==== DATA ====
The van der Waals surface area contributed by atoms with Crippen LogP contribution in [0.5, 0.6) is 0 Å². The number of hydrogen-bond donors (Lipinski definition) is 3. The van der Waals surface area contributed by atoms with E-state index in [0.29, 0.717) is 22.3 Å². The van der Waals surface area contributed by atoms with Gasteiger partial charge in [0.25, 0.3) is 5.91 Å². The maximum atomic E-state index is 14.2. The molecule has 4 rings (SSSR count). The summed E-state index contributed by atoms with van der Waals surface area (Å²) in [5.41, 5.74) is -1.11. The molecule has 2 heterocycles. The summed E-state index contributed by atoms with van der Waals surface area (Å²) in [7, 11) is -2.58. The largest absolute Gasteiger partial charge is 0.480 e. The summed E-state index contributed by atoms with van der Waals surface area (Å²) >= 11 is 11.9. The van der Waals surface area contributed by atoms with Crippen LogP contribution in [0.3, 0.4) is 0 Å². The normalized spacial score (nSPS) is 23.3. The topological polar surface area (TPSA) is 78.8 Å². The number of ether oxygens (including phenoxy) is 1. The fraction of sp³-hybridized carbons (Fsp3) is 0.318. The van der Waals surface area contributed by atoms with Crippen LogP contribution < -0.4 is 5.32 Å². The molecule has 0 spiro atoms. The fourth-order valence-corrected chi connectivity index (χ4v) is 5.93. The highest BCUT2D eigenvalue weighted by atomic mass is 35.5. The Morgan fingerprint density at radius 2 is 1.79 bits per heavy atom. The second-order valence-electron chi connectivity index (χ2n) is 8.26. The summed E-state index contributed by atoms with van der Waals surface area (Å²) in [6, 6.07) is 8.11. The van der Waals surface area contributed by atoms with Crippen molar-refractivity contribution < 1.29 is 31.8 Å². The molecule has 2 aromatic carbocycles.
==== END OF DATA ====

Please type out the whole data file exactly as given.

The van der Waals surface area contributed by atoms with Crippen LogP contribution in [0.5, 0.6) is 0 Å². The number of hydrogen-bond donors (Lipinski definition) is 3. The van der Waals surface area contributed by atoms with E-state index in [0.29, 0.717) is 22.3 Å². The van der Waals surface area contributed by atoms with Gasteiger partial charge in [0.25, 0.3) is 5.91 Å². The maximum atomic E-state index is 14.2. The molecule has 4 rings (SSSR count). The summed E-state index contributed by atoms with van der Waals surface area (Å²) in [5.41, 5.74) is -1.11. The molecule has 2 heterocycles. The summed E-state index contributed by atoms with van der Waals surface area (Å²) in [7, 11) is -2.58. The largest absolute Gasteiger partial charge is 0.480 e. The summed E-state index contributed by atoms with van der Waals surface area (Å²) >= 11 is 11.9. The van der Waals surface area contributed by atoms with Crippen LogP contribution in [0.3, 0.4) is 0 Å². The normalized spacial score (nSPS) is 23.3. The topological polar surface area (TPSA) is 78.8 Å². The number of ether oxygens (including phenoxy) is 1. The fraction of sp³-hybridized carbons (Fsp3) is 0.318. The van der Waals surface area contributed by atoms with Crippen LogP contribution < -0.4 is 5.32 Å². The molecule has 0 spiro atoms. The fourth-order valence-corrected chi connectivity index (χ4v) is 5.93. The highest BCUT2D eigenvalue weighted by atomic mass is 35.5. The Morgan fingerprint density at radius 2 is 1.79 bits per heavy atom. The second-order valence-electron chi connectivity index (χ2n) is 8.26. The summed E-state index contributed by atoms with van der Waals surface area (Å²) in [6, 6.07) is 8.11. The van der Waals surface area contributed by atoms with Crippen molar-refractivity contribution < 1.29 is 31.8 Å². The molecule has 2 aromatic carbocycles.